Item World: Snoop Dogg & Busta Rhymes at Soundset, Prince at Myth, Paul Westerberg in New York Times, more

  • Updated: May 30, 2013 - 2:04 PM
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Snoop Dogg was a main attraction at Sunday’s Soundset hip-hop fest in Shakopee, but Busta Rhymes was a no-show.

Photo: JEFF WHEELER • jeff.wheeler@startribune.com,

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Snooping around at Soundset

Minneapolis hip-hop star Prof was one of the record-shattering 28,000 attendees at Sunday’s Soundset festival in Shakopee just hanging out and hoping to catch Snoop Dogg. He instead wound up performing on the main stage as a very-last-minute fill-in for Busta Rhymes. Prof killed it, too, despite having knee surgery three weeks earlier. Via his Twitter account, Busta blamed his no-show cancellation on mechanical issues with his plane leaving from Las Vegas. “Everybody knows I live 2 perform live and I promise the people of Minnesota we will fix this,” he tweeted. The performer to really feel sorry for Sunday, though, was Kimya Dawson. The former Moldy Peaches anti-folkie came to town to perform one song with Aesop Rock, her partner in the new Rhymesayers-backed duo the Uncluded — and that happened to be the one song during which the sound on the main stage cut out completely. The mics did not turn back on until the seemingly oblivious Aesop Rock yelled, “Give it up for Kimya Dawson!”

CHRIS RIEMENSCHNEIDER

Mall welcomes this teen

Instead of pulling a last-minute senior prank, Adam Jacobs of Brooklyn Park began celebrating his approaching graduation from Perpich Arts High School by attending the premiere of his feature film, “Weekend Hat,” Wednesday night for a sold-out audience of 300 at the Mall of America. The precocious Jacobs has already won awards for “Hank,” a short comedy. “Weekend Hat,” starring mostly some of Jacobs’ fellow students and featuring songs by young local bands, is the story of an awkward teen whose search for his special hat leads him into “unexpected dangers and intrigue,” complete with a “criminal gang.” Sounds a bit like the Coen Brothers’ “Miller’s Crossing.” (Remember that wind-tossed fedora?) Watch a trailer at www.startribune.com/a2279

kristin tillotson

Doggone songwriter

Another random, out-of-nowhere sign that Paul Westerberg is alive somewhere: The Replacements frontman-turned-hermit wrote his second piece for the New York Times Opinion Pages last weekend, this one on the art of songwriting — which he still considers an art, not a profession. “Aim for the audience’s pockets, and you’ll miss their hearts by a mile,” the Minneapolitan wrote. He revealed the two things he relies on most to judge his own art: “My talent (if that’s what we call it) is never, ever doubting goose bumps,” he said. The other, believe it or not, is his dog: “Phony blues wailing or an ill-suited style attempt will send [him] running. Yet when it’s so right it’s scary, my four-legged audience is guaranteed (though I must say he’s yet to come up with a decent bridge).” So does this mean the dog gets a co-producer credit when his master finally releases another album?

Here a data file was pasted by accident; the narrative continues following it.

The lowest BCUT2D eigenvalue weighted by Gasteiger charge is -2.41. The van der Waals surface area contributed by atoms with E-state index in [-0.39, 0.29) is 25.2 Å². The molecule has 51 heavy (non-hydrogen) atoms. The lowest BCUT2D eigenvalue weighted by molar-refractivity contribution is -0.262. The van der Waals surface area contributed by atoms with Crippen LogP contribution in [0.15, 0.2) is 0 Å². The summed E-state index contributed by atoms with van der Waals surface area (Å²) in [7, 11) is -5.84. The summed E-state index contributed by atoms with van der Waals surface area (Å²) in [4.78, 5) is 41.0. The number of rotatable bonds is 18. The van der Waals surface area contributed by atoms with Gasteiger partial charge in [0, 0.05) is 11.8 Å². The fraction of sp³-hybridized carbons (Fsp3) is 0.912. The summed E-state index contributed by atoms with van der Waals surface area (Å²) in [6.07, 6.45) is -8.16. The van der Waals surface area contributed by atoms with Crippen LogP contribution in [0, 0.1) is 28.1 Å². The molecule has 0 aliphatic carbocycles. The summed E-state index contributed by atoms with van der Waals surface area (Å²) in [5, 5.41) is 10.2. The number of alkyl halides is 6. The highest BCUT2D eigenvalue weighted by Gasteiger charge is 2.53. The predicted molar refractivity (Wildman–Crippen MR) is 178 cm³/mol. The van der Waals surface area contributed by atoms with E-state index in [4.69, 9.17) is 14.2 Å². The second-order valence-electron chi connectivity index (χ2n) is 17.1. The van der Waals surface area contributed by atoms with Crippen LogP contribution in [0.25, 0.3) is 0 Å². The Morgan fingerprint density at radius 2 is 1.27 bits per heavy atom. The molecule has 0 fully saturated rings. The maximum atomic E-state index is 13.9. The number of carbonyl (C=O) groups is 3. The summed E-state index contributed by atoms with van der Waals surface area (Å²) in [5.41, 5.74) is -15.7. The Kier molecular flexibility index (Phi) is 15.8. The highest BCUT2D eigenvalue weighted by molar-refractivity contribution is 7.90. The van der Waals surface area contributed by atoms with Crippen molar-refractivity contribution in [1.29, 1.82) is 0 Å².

chris riemenschneider

Arty parties

Everyone loves a party, especially arty types eager to celebrate in style. Three of Minneapolis’ leading arts organizations are throwing bashes this summer. The Minneapolis Institute of Arts leads off Saturday with a gala dinner ($750) in conjunction with an outdoor party in its courtyard with music by Doomtree and Morris Day and the Time ($85-$175). Next up on June 15 is the American Swedish Institute with a traditional, daylong Swedish Midsommar Festival. The family-friendly event includes singing, dancing, fiddling, “flower head-wreath making,” glass-blowing, a flea market and a mini-golf course. Walker Art Center will round out the season Sept. 21 with its annual benefit gala in the Minneapolis Sculpture Garden. Dubbed “Avant Garden,” the event promises music, art, gourmet food, specialty cocktails, an auction and dancing ($100-$500).

MARY ABBE

Not-so-private Prince

Instead of chilling or changing outfits or whatever he usually does between shows, Prince held another sound check Saturday night between concerts at the Myth nightclub. He was happy with the original afternoon sound check but not with the sound during the first gig, he told his sound engineer. So Prince went through the laborious process of testing the sound and critiquing guitar tones — “more mid-range,” “warmer,” etc. Then, before he was through with his readjustments, he announced: “Open the doors.” After his third request over a five-minute period, security staff finally opened the doors, and a few fans heard the last moments of the sound check. Prince even reached down from the stage and shook three fans’ hands before walking offstage and doing whatever he does between shows.

Jon Bream

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